The contract in this instance is significant. Although he started slow, Bazemore wasn’t that much different from the player he was in 2016. His shooting numbers dipped a bit but that could be explained away due to the many other changes that Atlanta made last summer. He was a bargain player when he was making $2.5 million but now the Hawks need him to be something more.
Kent Bazemore Contract Data
Per Basketball Insiders, there is a player’s option on the final year of Bazemore’s contract. He will turn 31 that summer which could make for an interesting decision on his part depending on how the next two seasons go.
Bazemore got off to a tough start in 2017 shooting less than 40 percent from the field over the first three months of the season. He bottomed out in December where he shot 33.6 percent from the field and made just 5 of 32 three-point attempts. He was also an uncharacteristic 16 for 30 from the free throw line in December so his shooting mechanics overall were completely off.
From that point on however, he found his groove. Bazemore shot a season-best 45 percent in January and knocked down an incredible 44 percent of his three-point attempts that month. His field goal percentage hovered right at 44 percent for January and February before dipping to 39 percent through five games in April.
In his breakout season, Bazemore shot 44 percent from the field and 36 percent from three-point range.
During the 2017 season, Bazemore’s stats dipped to 41 percent shooting and 35 percent from three-point range. Not that much different especially when you compare the shot charts.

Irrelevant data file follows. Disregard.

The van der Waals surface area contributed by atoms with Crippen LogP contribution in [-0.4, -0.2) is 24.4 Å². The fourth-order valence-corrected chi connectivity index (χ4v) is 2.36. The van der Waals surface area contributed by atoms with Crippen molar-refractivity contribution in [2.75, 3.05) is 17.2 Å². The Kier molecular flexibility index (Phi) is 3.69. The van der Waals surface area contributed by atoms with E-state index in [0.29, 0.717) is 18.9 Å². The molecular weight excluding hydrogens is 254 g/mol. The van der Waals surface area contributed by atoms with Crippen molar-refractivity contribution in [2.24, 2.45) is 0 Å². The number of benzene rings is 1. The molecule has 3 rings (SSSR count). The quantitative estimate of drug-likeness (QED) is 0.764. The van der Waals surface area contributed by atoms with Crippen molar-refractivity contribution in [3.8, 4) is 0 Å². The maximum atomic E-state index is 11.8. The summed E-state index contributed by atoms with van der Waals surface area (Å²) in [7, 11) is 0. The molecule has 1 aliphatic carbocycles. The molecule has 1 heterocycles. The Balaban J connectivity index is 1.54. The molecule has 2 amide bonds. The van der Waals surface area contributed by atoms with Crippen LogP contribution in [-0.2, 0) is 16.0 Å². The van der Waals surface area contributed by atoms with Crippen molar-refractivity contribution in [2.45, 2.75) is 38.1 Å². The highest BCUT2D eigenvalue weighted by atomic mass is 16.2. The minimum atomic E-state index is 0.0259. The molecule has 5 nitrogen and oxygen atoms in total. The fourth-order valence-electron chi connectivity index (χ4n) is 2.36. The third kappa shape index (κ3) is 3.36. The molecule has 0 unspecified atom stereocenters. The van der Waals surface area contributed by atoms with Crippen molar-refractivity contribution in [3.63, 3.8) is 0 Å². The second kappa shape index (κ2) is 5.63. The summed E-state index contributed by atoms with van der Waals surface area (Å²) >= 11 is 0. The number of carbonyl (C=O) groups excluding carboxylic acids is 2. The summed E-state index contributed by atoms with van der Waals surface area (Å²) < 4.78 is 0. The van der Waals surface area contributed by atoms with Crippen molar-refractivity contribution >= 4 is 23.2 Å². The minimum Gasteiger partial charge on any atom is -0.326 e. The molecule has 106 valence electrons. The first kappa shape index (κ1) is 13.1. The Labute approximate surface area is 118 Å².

The first shot chart was able to help secure him a $70 million contract yet the second one has largely been viewed as a disappointment.
The Hawks were no doubt looking for Bazemore to take another step forward this season but was that really a fair expectation? Maybe or maybe not.
He admitted during exit interviews that his offseason regiment last summer was disrupted due to injury and other events. Perhaps the biggest detriment to Bazemore’s game though was the other changes that Atlanta made last summer.
Bazemore was perhaps one of the biggest beneficiaries of Atlanta’s ball movement on the offensive end of the floor. That ball movement was absent for a lot of 2017 and that often left Bazemore holding the ball late in the shot clock and forced him to try and make a play which is not his game. It is fair to suggest that a player making the money that Bazemore is should be able to put the ball on the floor and make a play but surely Atlanta considered his strengths and weaknesses before giving him that contract.
Overall I don’t feel like Bazemore was that much of a different player this season although the fit was different. In 2016 he benefitted by playing next to Al Horford who often makes the players around him better at both ends of the floor. Atlanta replaced Horford with Dwight Howard who doesn’t have the same effect on the players around him.
So Bazemore’s season in a lot of ways mirrored the Hawks. Average. There is room for improvement, there is room for more consistency and it sounded like that was his focus heading into the offseason. If Bazemore’s game has another step forward left in it, then that will be a good thing for Atlanta.